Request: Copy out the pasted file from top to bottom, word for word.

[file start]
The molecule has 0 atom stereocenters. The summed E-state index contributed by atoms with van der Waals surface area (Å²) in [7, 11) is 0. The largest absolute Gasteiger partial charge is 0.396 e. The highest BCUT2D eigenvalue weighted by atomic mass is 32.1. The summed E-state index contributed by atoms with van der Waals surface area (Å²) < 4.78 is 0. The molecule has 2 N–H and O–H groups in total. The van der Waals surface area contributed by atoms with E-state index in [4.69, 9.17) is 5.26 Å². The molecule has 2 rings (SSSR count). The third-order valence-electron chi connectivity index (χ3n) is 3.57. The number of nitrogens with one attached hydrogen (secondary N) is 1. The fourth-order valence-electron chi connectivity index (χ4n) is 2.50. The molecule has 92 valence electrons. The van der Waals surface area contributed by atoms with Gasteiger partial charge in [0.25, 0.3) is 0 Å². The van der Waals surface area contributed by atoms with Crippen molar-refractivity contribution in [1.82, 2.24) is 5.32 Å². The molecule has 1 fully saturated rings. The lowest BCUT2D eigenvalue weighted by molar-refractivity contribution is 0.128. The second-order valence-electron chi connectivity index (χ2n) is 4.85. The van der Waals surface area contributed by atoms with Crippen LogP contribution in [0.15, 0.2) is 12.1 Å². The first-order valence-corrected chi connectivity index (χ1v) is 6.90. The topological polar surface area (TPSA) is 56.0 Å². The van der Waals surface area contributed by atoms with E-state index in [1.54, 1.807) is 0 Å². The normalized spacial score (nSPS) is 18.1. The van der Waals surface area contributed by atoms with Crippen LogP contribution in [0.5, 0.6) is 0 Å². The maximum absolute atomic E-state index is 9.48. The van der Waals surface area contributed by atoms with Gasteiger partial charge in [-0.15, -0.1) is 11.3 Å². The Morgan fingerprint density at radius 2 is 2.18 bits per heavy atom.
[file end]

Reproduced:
The molecule has 0 atom stereocenters. The summed E-state index contributed by atoms with van der Waals surface area (Å²) in [7, 11) is 0. The largest absolute Gasteiger partial charge is 0.396 e. The highest BCUT2D eigenvalue weighted by atomic mass is 32.1. The summed E-state index contributed by atoms with van der Waals surface area (Å²) < 4.78 is 0. The molecule has 2 N–H and O–H groups in total. The van der Waals surface area contributed by atoms with E-state index in [4.69, 9.17) is 5.26 Å². The molecule has 2 rings (SSSR count). The third-order valence-electron chi connectivity index (χ3n) is 3.57. The number of nitrogens with one attached hydrogen (secondary N) is 1. The fourth-order valence-electron chi connectivity index (χ4n) is 2.50. The molecule has 92 valence electrons. The van der Waals surface area contributed by atoms with Gasteiger partial charge in [0.25, 0.3) is 0 Å². The van der Waals surface area contributed by atoms with Crippen molar-refractivity contribution in [1.82, 2.24) is 5.32 Å². The molecule has 1 fully saturated rings. The lowest BCUT2D eigenvalue weighted by molar-refractivity contribution is 0.128. The second-order valence-electron chi connectivity index (χ2n) is 4.85. The van der Waals surface area contributed by atoms with Crippen LogP contribution in [0.15, 0.2) is 12.1 Å². The first-order valence-corrected chi connectivity index (χ1v) is 6.90. The topological polar surface area (TPSA) is 56.0 Å². The van der Waals surface area contributed by atoms with E-state index in [1.54, 1.807) is 0 Å². The normalized spacial score (nSPS) is 18.1. The van der Waals surface area contributed by atoms with Crippen LogP contribution in [0.5, 0.6) is 0 Å². The maximum absolute atomic E-state index is 9.48. The van der Waals surface area contributed by atoms with Gasteiger partial charge in [-0.15, -0.1) is 11.3 Å². The Morgan fingerprint density at radius 2 is 2.18 bits per heavy atom.